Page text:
In all my years of sitting on boards and committees in the private sector and local government in the United Kingdom with responsibility for spending millions of pounds sterling, I have never heard such nonsense coming from a Finance Minister.
Nowhere in the world, except in Guyana, would projects of magnitude be set up without the full costing. No one in this world, especially the Indian government will even think of funding a project without knowing all the details and its financial implications. Any successful project, small or large, requires a business plan and all the financial implications or else it would not get the approval of the funding institution.
In the case of the Indian government funding a particular project, is the Minister of Finance, Dr Ashni Singh, who studied in the UK, telling us that the Indian government gives away their money without any form of accountability? For the public‘s information, India is becoming a powerhouse in the world economy, rivalling the United Kingdom and other European countries. It could not have done so if there was no proper financial accountability and a high level of scrutiny. Of course, there is corruption, but people go to jail if they are caught – but not here. We place highly incompetent people to run our finances, like Juan Edghill. What qualification has he got to manage the finances of our country, except collecting donations after the church services?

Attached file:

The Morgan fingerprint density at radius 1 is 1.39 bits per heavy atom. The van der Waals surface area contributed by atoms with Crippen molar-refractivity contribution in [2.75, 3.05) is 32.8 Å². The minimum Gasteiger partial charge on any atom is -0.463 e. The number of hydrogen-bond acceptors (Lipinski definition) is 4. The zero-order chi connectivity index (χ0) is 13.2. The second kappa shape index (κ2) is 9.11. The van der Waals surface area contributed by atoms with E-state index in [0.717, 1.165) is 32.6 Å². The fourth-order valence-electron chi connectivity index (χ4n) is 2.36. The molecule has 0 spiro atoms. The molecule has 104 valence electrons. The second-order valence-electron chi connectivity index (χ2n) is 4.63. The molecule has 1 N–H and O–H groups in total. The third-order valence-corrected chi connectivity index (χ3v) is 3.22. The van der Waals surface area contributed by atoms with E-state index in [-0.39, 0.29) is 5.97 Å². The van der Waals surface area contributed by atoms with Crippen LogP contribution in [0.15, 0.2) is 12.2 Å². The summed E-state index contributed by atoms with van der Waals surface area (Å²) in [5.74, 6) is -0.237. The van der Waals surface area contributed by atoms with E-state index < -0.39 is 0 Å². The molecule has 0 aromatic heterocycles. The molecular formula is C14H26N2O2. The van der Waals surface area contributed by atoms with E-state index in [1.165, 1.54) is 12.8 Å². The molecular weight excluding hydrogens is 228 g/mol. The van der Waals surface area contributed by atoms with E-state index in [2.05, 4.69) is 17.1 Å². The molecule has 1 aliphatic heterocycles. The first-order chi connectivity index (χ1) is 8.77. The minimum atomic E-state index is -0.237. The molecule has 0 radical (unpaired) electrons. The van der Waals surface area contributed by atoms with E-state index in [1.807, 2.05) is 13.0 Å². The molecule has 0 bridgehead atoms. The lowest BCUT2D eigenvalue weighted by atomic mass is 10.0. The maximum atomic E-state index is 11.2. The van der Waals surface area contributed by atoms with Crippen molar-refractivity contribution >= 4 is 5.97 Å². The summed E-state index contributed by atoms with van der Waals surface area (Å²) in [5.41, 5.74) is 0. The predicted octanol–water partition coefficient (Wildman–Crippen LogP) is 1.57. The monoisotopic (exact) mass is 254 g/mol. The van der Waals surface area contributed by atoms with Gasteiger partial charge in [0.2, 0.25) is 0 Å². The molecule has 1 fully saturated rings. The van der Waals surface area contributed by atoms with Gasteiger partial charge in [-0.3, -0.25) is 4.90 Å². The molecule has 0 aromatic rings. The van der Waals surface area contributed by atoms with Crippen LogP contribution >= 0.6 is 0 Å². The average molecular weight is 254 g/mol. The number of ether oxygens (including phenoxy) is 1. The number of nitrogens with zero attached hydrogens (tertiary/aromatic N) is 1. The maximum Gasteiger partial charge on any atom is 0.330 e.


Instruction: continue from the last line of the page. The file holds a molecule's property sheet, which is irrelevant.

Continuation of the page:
Editor, charitable organisations in the United Kingdom and throughout the developed world, whether it is a small or large charity, are required to submit an application for funding and the conditions for funding are clearly laid out. A business plan, an action plan and a budget, with all its projections, are the basic criteria. If those conditions are not met, the application is not considered.
The opposition, the APNU and the AFC, is correct in voting against expenditures and calling for further scrutiny. It would mean that our opposition members of parliament, like Jaipaul Sharma, who has worked in the Ministry of Finance for many years and other sectors involving accounting, will have to give of their best to begin the process of rooting out all forms of corruption and corrupt practices.
Mr Greenidge, the Shadow Minister of Finance, must use all the skills that he acquired as a Minister in past governments to bring a halt to this lacklustre style of government that was run by Messrs Jagdeo, Ashni Singh and Ramotar.
The voters are enjoying this high level of scrutiny and examination of the country’s finances – which is our money paid through hard-earned taxes – that the PPP has been using, as if it belongs to them.
The ordinary citizens – the workers in the city, the sugar workers and the rice farmers and all working people – need to know how our money is spent, and only through these parliamentary processes will we learn about the years of highhandedness and bullying carried out by the regime. The people of Guyana must hold their heads high in the hope that the stables of corruption will be cleaned and we will get the type of government that is accountable to us, the producers of wealth. Let us be united in full force with our opposition parliamentarians and strengthen the call for a better Guyana.